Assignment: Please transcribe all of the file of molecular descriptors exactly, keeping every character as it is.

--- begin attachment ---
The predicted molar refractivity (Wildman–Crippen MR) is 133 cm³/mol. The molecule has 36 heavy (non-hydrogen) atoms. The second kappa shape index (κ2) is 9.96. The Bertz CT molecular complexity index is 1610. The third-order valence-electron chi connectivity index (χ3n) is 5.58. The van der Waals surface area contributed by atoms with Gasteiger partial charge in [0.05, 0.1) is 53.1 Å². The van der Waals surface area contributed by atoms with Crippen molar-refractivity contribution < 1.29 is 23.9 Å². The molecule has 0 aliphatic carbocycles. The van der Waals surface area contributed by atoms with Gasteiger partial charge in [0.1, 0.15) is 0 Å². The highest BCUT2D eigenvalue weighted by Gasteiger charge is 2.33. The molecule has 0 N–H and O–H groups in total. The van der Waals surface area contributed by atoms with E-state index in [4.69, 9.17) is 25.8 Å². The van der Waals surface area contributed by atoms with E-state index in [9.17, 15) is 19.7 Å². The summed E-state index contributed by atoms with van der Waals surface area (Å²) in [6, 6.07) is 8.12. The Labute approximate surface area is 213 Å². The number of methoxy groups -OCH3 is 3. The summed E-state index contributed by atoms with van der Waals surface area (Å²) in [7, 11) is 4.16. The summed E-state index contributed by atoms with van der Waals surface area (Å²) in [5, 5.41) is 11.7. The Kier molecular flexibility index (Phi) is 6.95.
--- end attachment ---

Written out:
The predicted molar refractivity (Wildman–Crippen MR) is 133 cm³/mol. The molecule has 36 heavy (non-hydrogen) atoms. The second kappa shape index (κ2) is 9.96. The Bertz CT molecular complexity index is 1610. The third-order valence-electron chi connectivity index (χ3n) is 5.58. The van der Waals surface area contributed by atoms with Gasteiger partial charge in [0.05, 0.1) is 53.1 Å². The van der Waals surface area contributed by atoms with Crippen molar-refractivity contribution < 1.29 is 23.9 Å². The molecule has 0 aliphatic carbocycles. The van der Waals surface area contributed by atoms with Gasteiger partial charge in [0.1, 0.15) is 0 Å². The highest BCUT2D eigenvalue weighted by Gasteiger charge is 2.33. The molecule has 0 N–H and O–H groups in total. The van der Waals surface area contributed by atoms with E-state index in [4.69, 9.17) is 25.8 Å². The van der Waals surface area contributed by atoms with E-state index in [9.17, 15) is 19.7 Å². The summed E-state index contributed by atoms with van der Waals surface area (Å²) in [6, 6.07) is 8.12. The Labute approximate surface area is 213 Å². The number of methoxy groups -OCH3 is 3. The summed E-state index contributed by atoms with van der Waals surface area (Å²) in [7, 11) is 4.16. The summed E-state index contributed by atoms with van der Waals surface area (Å²) in [5, 5.41) is 11.7. The Kier molecular flexibility index (Phi) is 6.95.